Here’s how to make new friends as an adult: get creative.
There’s no denying that building new friendships is more difficult as we age. It was all so easy as a younger person. It was as if potential friends were everywhere. The dorm, your classes, your apartment building, parties.
Then we grow up. Friends move away, or get married, or have kids, or are consumed with their jobs. Or all of the above. Suddenly you realize that you have far fewer friends than you ever have before, and you aren’t sure how to begin to make more.
Friendship is harder when we get older for many reasons.
First, in general, we have far less free time. We’re pulled in many directions: raising kids, doing our jobs, caring for aging parents, taking care of our homes.
Our living arrangements are not as conducive to making new friends as an adult either; where we once lived in a dorm or an apartment, we now live in more isolated houses.
We also (most of us anyway) have a greater understanding of our own weaknesses and flaws. We might be more wary of opening up all of our baggage and personality quirks to strangers than we were as kids.
Most of all, however, what our friendships are missing is consistency. When we were younger, we often saw the same people, at nearly the same time, in the same places. We saw our roommate every day when we got home from school or work, or we went to class with the same people each week.
But making friends as an adult is not impossible. When I asked my own Facebook community about how to make new friends as an adult and how they’d done it in the past, I got terrific answers.
Try an activity that requires a consistent schedule.
Friendship guru Shasta Nelson, author of the new book Frientimacy and the foreword author to our first book, wrote: “If we join something—like a church, a co-working space, a book club—where the regularity is already scheduled then we can show up and build familiarity before taking the friendship outside of that setting.”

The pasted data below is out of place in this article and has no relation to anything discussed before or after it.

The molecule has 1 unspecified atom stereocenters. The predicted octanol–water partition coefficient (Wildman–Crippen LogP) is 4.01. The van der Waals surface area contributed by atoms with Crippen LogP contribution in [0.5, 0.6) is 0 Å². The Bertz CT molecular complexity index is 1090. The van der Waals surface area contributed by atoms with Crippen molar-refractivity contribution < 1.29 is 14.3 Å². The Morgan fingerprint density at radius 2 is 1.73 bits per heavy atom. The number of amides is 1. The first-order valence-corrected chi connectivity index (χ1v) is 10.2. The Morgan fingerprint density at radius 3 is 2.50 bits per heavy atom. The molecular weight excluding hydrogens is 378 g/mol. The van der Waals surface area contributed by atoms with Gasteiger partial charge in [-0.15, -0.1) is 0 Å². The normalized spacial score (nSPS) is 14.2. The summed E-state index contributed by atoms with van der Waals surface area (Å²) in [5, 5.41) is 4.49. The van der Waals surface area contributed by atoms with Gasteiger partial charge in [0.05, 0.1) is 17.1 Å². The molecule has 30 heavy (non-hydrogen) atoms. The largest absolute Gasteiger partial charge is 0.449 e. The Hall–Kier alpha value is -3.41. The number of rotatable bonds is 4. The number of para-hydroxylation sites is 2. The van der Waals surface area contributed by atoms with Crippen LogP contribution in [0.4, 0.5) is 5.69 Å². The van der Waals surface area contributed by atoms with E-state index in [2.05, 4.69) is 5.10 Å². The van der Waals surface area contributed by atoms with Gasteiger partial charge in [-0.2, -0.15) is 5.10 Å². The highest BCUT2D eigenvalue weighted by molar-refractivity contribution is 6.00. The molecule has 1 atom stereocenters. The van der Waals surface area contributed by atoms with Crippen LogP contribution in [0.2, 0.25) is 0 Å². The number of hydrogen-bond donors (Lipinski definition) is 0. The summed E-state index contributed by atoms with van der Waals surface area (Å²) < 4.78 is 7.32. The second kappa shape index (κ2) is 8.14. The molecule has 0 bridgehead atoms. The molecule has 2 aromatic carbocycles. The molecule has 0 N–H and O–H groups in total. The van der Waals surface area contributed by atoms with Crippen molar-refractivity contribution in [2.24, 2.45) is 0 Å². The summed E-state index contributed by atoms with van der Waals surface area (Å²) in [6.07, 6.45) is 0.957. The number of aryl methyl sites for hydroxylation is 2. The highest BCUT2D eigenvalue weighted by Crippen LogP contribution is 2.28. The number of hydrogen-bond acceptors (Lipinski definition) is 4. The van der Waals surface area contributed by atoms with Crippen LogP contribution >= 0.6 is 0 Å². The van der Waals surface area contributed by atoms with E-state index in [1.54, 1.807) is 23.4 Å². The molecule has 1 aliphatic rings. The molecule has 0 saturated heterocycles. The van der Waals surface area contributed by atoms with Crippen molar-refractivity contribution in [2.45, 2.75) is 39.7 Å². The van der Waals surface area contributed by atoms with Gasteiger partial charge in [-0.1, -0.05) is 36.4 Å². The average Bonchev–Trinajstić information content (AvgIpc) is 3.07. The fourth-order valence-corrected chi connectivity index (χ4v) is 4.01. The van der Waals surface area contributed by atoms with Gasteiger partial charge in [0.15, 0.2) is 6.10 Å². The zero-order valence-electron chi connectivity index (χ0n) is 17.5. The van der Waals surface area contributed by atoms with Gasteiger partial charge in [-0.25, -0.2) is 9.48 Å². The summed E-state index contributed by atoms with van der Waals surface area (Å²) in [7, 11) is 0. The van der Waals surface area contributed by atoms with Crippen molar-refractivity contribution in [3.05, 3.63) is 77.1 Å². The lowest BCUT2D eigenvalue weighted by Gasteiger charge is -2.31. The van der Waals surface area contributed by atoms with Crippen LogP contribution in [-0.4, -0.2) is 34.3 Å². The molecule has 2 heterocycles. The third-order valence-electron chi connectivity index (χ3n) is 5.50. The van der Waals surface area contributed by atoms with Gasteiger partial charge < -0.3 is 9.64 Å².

Take a class
One activity that requires regular commitment is a class — an adult education class, a writing class, computer class, dancing, grad school. As an adult, I’ve made several close friends in classes that I’ve taken over the years.
One of my friends from high school said that she approached a woman at a kids’ birthday party and said, “I’m in the market for a best friend, since mine moved. What do you think?” As she has gotten older, my friend said, “I can’t afford to be coy anymore.”
A friend of mine from graduate school met a couple on a cruise ship that he and his partner still connects with.
Start a club.
If you can’t find an activity that interests you, start your own club.
One writing friend of mine said, “I started a cooking club with a bunch of people I barely knew (one from work, one from a kid’s sports team, one was our doula), and it worked really well. These families are probably our closest friends in this area.”
Do community service.
Another Facebook friend told me, “I organized cultural exchanges and made numerous international friends.”
Several of my friends mentioned that they found friends by joining a gym or going to an exercise class. One friend mentioned See Mommy Run, a site that connects moms through walking and running groups.
Even walking around your neighborhood (especially with your dog or baby!) can lead to friendships.
One Facebook friend told me, “When my son was about 6 weeks old, I started walking with him in a carrier around the neighborhood. I kept seeing the same woman about the same time every day, walking with her son and dog. It wasn’t long before we started saying hi and finally, we stopped to talk and then exchange numbers. As it turned out, our sons were a week apart, we had both had c sections, and we were both in the middle of postpartum anxiety issues. She is now one of my best friends.”